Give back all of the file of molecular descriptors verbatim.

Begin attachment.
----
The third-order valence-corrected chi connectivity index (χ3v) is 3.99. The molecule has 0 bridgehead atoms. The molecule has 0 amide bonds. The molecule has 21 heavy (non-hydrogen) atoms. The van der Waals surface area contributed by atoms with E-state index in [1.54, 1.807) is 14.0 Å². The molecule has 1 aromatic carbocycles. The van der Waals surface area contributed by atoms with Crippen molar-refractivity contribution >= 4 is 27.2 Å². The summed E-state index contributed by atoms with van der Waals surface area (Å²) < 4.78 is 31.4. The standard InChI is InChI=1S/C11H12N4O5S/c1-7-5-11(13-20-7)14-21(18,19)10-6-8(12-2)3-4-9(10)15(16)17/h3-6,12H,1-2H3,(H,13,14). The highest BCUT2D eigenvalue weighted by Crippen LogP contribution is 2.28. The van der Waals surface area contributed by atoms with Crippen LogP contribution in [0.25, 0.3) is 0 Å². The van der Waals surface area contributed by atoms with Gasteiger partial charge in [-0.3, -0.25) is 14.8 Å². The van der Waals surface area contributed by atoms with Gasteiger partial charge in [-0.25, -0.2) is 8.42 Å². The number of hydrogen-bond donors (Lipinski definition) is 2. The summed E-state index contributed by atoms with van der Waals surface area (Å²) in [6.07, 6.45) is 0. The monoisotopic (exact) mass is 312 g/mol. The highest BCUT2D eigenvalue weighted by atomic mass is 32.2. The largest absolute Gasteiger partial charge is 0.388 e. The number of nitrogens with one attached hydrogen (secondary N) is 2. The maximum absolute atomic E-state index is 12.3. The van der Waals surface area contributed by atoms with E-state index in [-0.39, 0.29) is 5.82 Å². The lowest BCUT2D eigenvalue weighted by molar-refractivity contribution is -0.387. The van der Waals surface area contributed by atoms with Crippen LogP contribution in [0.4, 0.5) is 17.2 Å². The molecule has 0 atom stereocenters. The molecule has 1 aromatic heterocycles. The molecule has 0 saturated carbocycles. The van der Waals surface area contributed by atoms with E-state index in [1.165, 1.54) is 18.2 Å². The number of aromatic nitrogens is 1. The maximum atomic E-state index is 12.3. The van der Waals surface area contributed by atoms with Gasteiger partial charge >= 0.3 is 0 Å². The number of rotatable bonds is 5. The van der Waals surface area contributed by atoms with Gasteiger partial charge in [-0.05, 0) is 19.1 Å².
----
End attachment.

The third-order valence-corrected chi connectivity index (χ3v) is 3.99. The molecule has 0 bridgehead atoms. The molecule has 0 amide bonds. The molecule has 21 heavy (non-hydrogen) atoms. The van der Waals surface area contributed by atoms with E-state index in [1.54, 1.807) is 14.0 Å². The molecule has 1 aromatic carbocycles. The van der Waals surface area contributed by atoms with Crippen molar-refractivity contribution >= 4 is 27.2 Å². The summed E-state index contributed by atoms with van der Waals surface area (Å²) < 4.78 is 31.4. The standard InChI is InChI=1S/C11H12N4O5S/c1-7-5-11(13-20-7)14-21(18,19)10-6-8(12-2)3-4-9(10)15(16)17/h3-6,12H,1-2H3,(H,13,14). The highest BCUT2D eigenvalue weighted by Crippen LogP contribution is 2.28. The van der Waals surface area contributed by atoms with Crippen LogP contribution in [0.25, 0.3) is 0 Å². The van der Waals surface area contributed by atoms with Gasteiger partial charge in [-0.3, -0.25) is 14.8 Å². The van der Waals surface area contributed by atoms with Gasteiger partial charge in [-0.25, -0.2) is 8.42 Å². The number of hydrogen-bond donors (Lipinski definition) is 2. The summed E-state index contributed by atoms with van der Waals surface area (Å²) in [6.07, 6.45) is 0. The monoisotopic (exact) mass is 312 g/mol. The highest BCUT2D eigenvalue weighted by atomic mass is 32.2. The largest absolute Gasteiger partial charge is 0.388 e. The number of nitrogens with one attached hydrogen (secondary N) is 2. The maximum absolute atomic E-state index is 12.3. The van der Waals surface area contributed by atoms with E-state index in [-0.39, 0.29) is 5.82 Å². The lowest BCUT2D eigenvalue weighted by molar-refractivity contribution is -0.387. The van der Waals surface area contributed by atoms with Crippen LogP contribution in [0.4, 0.5) is 17.2 Å². The molecule has 0 atom stereocenters. The molecule has 1 aromatic heterocycles. The molecule has 0 saturated carbocycles. The van der Waals surface area contributed by atoms with E-state index in [1.165, 1.54) is 18.2 Å². The number of aromatic nitrogens is 1. The maximum atomic E-state index is 12.3. The van der Waals surface area contributed by atoms with Gasteiger partial charge >= 0.3 is 0 Å². The number of rotatable bonds is 5. The van der Waals surface area contributed by atoms with Gasteiger partial charge in [-0.05, 0) is 19.1 Å².